Federal agents have recovered and returned to the White House a rocking chair belonging to President Theodore Roosevelt, one piece of what historians said is an unknown trove of White House property gone missing since the 18th century.
The chair was recovered by the U.S. General Services Administration Inspector General after it was discovered being sold at auction in Atlanta. Internal agency memos obtained by the News4 I-Team said, “In October 2012, a rocking chair that is part of the White House Collections was being offered for auction.” The memos also said, “The auction was terminated after the auction house was contacted by the White House Office of Counsel.”
Federal investigators said the chair was removed from the White House in the 1960s by an employee who was likely told he had permission to take the chair home. After the chair’s recovery from a family member of that employee, the case was closed.
“The worker brought the chair home and restored it," General Services Administration Inspector General special agent Lee Quintyne said. "They actually kept it in their family until it was put for auction in Atlanta.”
No criminal charges were warranted, federal investigators told the I-Team.
The White House curator’s office in a report produced for the News4 I-Team said, “This Windsor-style rocking chair was at one time located in President and Mrs. Theodore Roosevelt’s bedroom. It may be from among five chairs purchased in November 1901 from The Old Virginia Antique Company in Washington. It bears a brass identifying plate which reads: 'Executive Mansion/ Theodore Roosevelt/ Cmr. P.B.& G. Theo. A. Bingham' [Commissioner Public Buildings & Grounds, Theodore A. Bingham]. This label was used on White House furniture in 1901.”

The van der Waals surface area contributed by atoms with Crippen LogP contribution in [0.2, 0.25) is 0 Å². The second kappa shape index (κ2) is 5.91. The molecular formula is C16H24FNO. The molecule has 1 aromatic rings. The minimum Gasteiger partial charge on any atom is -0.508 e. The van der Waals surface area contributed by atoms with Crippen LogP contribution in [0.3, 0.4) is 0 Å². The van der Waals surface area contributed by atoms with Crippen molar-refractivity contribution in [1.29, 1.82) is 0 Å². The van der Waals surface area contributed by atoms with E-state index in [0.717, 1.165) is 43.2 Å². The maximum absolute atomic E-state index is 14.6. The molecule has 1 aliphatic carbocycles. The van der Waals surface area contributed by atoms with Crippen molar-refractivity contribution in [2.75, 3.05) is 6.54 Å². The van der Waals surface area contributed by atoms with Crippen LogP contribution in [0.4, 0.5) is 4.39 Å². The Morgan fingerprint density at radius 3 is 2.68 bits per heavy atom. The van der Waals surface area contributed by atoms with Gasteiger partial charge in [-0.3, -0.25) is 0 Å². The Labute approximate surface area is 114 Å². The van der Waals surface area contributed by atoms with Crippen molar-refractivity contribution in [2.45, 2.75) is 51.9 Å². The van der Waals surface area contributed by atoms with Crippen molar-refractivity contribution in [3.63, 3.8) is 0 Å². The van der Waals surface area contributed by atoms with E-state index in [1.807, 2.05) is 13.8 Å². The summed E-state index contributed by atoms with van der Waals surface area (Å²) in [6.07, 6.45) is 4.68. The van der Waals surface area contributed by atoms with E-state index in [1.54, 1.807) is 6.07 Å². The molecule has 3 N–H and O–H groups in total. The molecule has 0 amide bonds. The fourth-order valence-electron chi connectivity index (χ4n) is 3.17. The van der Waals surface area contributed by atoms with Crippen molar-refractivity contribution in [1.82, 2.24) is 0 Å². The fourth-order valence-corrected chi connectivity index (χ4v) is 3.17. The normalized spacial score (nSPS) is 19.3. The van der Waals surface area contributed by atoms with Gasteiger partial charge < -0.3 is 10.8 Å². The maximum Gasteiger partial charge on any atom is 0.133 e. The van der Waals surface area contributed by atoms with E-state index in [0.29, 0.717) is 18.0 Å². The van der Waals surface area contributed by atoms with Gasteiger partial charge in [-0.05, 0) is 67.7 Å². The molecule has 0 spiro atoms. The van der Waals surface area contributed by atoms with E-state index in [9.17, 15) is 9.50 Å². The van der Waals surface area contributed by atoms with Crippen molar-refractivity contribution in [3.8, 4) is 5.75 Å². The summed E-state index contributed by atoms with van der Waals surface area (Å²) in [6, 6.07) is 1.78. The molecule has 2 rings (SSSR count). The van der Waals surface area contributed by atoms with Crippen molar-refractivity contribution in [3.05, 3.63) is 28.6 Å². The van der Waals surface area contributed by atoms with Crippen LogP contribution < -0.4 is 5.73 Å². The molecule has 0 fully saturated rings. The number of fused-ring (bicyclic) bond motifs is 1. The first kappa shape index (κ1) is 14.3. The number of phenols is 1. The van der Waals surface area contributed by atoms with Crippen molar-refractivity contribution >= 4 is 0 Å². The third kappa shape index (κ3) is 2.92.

The White House said the chair is being held in a White House storage area. The General Services Administration Inspector General’s office appraised its value at $2,500.
The chair is one of an unknown number White House pieces that disappeared before White House staffers began more closely tracking property in 1961, according to historians.
The White House Historical Association, a nonprofit organization which helps in the preservation of White House history, said it has spent $42 million acquiring pieces for the White House collection. That includes some White House items from before 1961, in which the locations or owners of the items are known. Among other items, the association has recently obtained a dining room piece of President James K. Polk, a custard cup of President Abraham Lincoln and a chair of President William McKinley’s.
The White House curator’s office said, “When the curator’s office was created in 1961, the historical importance of numbered objects was emphasized, even though many of the objects just seemed like household property.” Historians said, before 1961, staff often collected and removed White House property at the end of each presidency.
But the I-Team’s review found no federal agency regularly investigating and searching for lost White House property. The General Services Administration Inspector General’s office, which retrieved the lost Teddy Roosevelt chair, said it has not handled any other investigations into lost White House property.